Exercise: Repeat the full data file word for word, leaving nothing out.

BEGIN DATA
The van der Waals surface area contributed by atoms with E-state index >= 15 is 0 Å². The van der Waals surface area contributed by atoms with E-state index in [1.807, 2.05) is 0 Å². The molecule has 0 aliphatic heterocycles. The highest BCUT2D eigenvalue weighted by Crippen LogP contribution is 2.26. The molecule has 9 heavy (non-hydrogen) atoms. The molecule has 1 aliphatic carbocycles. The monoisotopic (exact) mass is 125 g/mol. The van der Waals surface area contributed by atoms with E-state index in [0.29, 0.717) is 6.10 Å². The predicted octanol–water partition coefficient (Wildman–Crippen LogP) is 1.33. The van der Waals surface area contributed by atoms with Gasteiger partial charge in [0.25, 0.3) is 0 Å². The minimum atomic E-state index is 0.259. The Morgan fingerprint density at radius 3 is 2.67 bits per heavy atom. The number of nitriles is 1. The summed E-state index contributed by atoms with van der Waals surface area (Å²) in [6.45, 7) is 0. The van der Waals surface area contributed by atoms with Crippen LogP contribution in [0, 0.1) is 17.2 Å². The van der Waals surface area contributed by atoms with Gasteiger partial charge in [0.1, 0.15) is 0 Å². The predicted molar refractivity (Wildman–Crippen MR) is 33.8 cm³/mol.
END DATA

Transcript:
The van der Waals surface area contributed by atoms with E-state index >= 15 is 0 Å². The van der Waals surface area contributed by atoms with E-state index in [1.807, 2.05) is 0 Å². The molecule has 0 aliphatic heterocycles. The highest BCUT2D eigenvalue weighted by Crippen LogP contribution is 2.26. The molecule has 9 heavy (non-hydrogen) atoms. The molecule has 1 aliphatic carbocycles. The monoisotopic (exact) mass is 125 g/mol. The van der Waals surface area contributed by atoms with E-state index in [0.29, 0.717) is 6.10 Å². The predicted octanol–water partition coefficient (Wildman–Crippen LogP) is 1.33. The van der Waals surface area contributed by atoms with Gasteiger partial charge in [0.25, 0.3) is 0 Å². The minimum atomic E-state index is 0.259. The Morgan fingerprint density at radius 3 is 2.67 bits per heavy atom. The number of nitriles is 1. The summed E-state index contributed by atoms with van der Waals surface area (Å²) in [6.45, 7) is 0. The van der Waals surface area contributed by atoms with Crippen LogP contribution in [0, 0.1) is 17.2 Å². The van der Waals surface area contributed by atoms with Gasteiger partial charge in [0.1, 0.15) is 0 Å². The predicted molar refractivity (Wildman–Crippen MR) is 33.8 cm³/mol.